| FOR IMMEDIATE RELEASE
THURSDAY, MAY 27, 2004
TDD (202) 514-1888
JUSTICE DEPARTMENT CHARGES NEC IN PROBE INTO FEDERAL E-RATE PROGRAM
NEC-Business Network Solutions Inc. Agrees to Plead Guilty to Bid Rigging and Wire Fraud and Agrees to Pay $20.6 Million Fine and Restitution
WASHINGTON, D.C. NEC-Business Network Solutions Inc., a subsidiary of NEC America Inc., has agreed to plead guilty and to pay a total $20.6 million criminal fine, civil settlement and restitution today relating to charges of collusion and wire fraud in the Federal Communication Commission's E-Rate program, the United States Attorney's Office for the Northern District of California and the Department of Justice's Antitrust and Civil Divisions announced.
The E-Rate program, created by Congress in the Telecommunications Act of 1996, provides funding for needy schools and libraries to connect to and utilize the Internet. Under the E-Rate program, which is funded by monies collected from telephone users, schools apply for monies for cabling, Internet backbone equipment (i.e. servers, PBX, and switches), and monthly connectivity service fees.
In court papers filed under seal on May 24, 2004, and unsealed today in U.S. District Court in San Francisco, NEC-Business Network Solutions Inc. (NEC/BNS), based in Irving, Texas, was charged with allocating contracts and rigging bids for E-Rate projects at five different school districts in Michigan, Wisconsin, Arkansas, and South Carolina, in violation of the Sherman Antitrust Act. NEC/BNS is also charged with wire fraud by entering into a scheme to defraud the E-Rate program and the San Francisco Unified School District by inflating bids, agreeing to submit false and fraudulent documents to hide the fact that it planned on installing ineligible items, agreeing to donate "free" items that it planned to bill E-Rate for, and submitting false and fraudulent documents to defeat inquiry into the legitimacy of the funding request. The plea agreement calls for a $4.7 million criminal fine for the bid rigging and wire fraud.
"This conduct deprived the E-Rate program of fair and competitive prices, caused the program to pay for unnecessary and ineligible items, and as a result, prevented the funding of projects at other needy schools," said R. Hewitt Pate, Assistant Attorney General in charge of the Department's Antitrust Division. "The Division will continue to prosecute vigorously those who defraud the E-Rate program."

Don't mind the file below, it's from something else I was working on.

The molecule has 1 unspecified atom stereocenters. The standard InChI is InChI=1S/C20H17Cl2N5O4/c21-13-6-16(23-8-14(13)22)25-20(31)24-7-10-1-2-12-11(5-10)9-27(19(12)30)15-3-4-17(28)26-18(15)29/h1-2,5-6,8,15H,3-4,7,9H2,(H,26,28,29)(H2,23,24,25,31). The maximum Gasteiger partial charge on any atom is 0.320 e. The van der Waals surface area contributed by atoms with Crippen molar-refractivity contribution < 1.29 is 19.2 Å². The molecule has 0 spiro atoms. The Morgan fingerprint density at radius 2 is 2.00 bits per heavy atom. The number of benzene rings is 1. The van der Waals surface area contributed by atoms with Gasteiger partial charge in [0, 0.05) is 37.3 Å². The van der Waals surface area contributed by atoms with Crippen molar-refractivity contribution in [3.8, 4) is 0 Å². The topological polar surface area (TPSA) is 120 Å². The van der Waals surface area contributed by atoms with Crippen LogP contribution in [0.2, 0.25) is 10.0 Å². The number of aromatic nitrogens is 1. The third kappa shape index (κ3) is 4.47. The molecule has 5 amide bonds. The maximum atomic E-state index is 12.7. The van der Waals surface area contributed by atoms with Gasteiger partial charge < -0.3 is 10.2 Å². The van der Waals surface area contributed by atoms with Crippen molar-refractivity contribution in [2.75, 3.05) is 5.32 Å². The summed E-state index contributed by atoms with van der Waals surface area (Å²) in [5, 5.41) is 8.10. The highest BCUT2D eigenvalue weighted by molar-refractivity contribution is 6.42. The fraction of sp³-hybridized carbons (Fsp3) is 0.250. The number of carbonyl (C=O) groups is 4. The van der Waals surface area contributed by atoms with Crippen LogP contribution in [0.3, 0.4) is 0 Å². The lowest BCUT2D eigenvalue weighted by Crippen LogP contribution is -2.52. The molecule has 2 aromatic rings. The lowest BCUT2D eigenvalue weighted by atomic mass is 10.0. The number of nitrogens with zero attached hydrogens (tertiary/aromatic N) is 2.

NEC/BNS also entered a civil settlement today to provide restitution for the harm caused by the criminal conduct. The United States Attorney's Office for the Northern District of California, together with the Department's Civil Division, will intervene in a civil action brought by the San Francisco Unified School District (SFUSD) alleging that various companies, including NEC/BNS, submitted false claims in the E-Rate program. The SFUSD filed the civil action as a relator under the qui tam provisions of the False Claims Act. The United States intervened against NEC/BNS, Inter-Tel Technologies Inc., a subsidiary of Inter-Tel Inc.; TPC Liquidation Inc (formerly known as Video Network Communications Inc. or VNCI); and former VNCI employees Judy Green and George Marchelos. United States signaled its intention to proceed with the case as the plaintiff. The relator may be entitled to share in a portion of any money the government recovers in the lawsuit. In addition to pleading guilty to the pending felonies, NEC/BNS agreed to resolve pending civil claims as part of a nationwide global resolution. That civil settlement requires NEC/BNS to pay $10.3 million in cash and provide $5.6 million in goods and services to designated school districts as a condition of a three year probation. Under the terms of the plea agreement, the company has and will continue to cooperate in the government's ongoing investigation, and will enter into a comprehensive Corporate Compliance Program as a special condition of its probation.